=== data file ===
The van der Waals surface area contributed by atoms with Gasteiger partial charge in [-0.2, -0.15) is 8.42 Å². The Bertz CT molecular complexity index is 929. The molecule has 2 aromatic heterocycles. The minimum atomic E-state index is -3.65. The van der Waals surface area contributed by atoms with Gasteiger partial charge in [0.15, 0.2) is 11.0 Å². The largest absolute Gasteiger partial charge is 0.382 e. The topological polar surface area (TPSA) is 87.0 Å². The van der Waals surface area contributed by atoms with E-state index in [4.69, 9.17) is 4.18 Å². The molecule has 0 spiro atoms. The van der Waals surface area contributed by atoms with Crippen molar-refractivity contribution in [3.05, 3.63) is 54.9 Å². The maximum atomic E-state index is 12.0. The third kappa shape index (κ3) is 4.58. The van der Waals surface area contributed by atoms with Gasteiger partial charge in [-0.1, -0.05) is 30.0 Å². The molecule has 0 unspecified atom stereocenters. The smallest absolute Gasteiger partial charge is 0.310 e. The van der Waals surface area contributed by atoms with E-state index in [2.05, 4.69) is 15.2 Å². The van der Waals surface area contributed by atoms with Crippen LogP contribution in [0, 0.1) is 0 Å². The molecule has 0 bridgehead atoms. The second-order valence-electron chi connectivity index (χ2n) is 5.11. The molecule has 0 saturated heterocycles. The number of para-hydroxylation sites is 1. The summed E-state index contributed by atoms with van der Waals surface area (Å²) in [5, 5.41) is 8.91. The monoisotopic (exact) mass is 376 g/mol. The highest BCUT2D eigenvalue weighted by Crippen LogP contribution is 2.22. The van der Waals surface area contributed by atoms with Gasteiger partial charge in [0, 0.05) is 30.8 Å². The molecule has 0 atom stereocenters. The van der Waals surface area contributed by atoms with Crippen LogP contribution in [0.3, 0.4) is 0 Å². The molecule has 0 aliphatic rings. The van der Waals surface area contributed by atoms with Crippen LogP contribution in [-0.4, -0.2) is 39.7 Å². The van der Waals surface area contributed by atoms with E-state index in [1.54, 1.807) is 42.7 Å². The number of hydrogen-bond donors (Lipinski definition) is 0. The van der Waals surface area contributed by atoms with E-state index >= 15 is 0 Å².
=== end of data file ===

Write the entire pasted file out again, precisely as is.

The van der Waals surface area contributed by atoms with Gasteiger partial charge in [-0.2, -0.15) is 8.42 Å². The Bertz CT molecular complexity index is 929. The molecule has 2 aromatic heterocycles. The minimum atomic E-state index is -3.65. The van der Waals surface area contributed by atoms with Gasteiger partial charge in [0.15, 0.2) is 11.0 Å². The largest absolute Gasteiger partial charge is 0.382 e. The topological polar surface area (TPSA) is 87.0 Å². The van der Waals surface area contributed by atoms with E-state index in [4.69, 9.17) is 4.18 Å². The molecule has 0 spiro atoms. The van der Waals surface area contributed by atoms with Crippen molar-refractivity contribution in [3.05, 3.63) is 54.9 Å². The maximum atomic E-state index is 12.0. The third kappa shape index (κ3) is 4.58. The van der Waals surface area contributed by atoms with Gasteiger partial charge in [-0.1, -0.05) is 30.0 Å². The molecule has 0 unspecified atom stereocenters. The smallest absolute Gasteiger partial charge is 0.310 e. The van der Waals surface area contributed by atoms with E-state index in [2.05, 4.69) is 15.2 Å². The van der Waals surface area contributed by atoms with Crippen LogP contribution in [0, 0.1) is 0 Å². The molecule has 0 bridgehead atoms. The second-order valence-electron chi connectivity index (χ2n) is 5.11. The molecule has 0 saturated heterocycles. The number of para-hydroxylation sites is 1. The summed E-state index contributed by atoms with van der Waals surface area (Å²) in [5, 5.41) is 8.91. The monoisotopic (exact) mass is 376 g/mol. The highest BCUT2D eigenvalue weighted by Crippen LogP contribution is 2.22. The van der Waals surface area contributed by atoms with Gasteiger partial charge in [0, 0.05) is 30.8 Å². The molecule has 0 atom stereocenters. The van der Waals surface area contributed by atoms with Crippen LogP contribution in [0.3, 0.4) is 0 Å². The molecule has 0 aliphatic rings. The van der Waals surface area contributed by atoms with Crippen LogP contribution in [-0.4, -0.2) is 39.7 Å². The van der Waals surface area contributed by atoms with E-state index in [1.54, 1.807) is 42.7 Å². The number of hydrogen-bond donors (Lipinski definition) is 0. The van der Waals surface area contributed by atoms with E-state index >= 15 is 0 Å².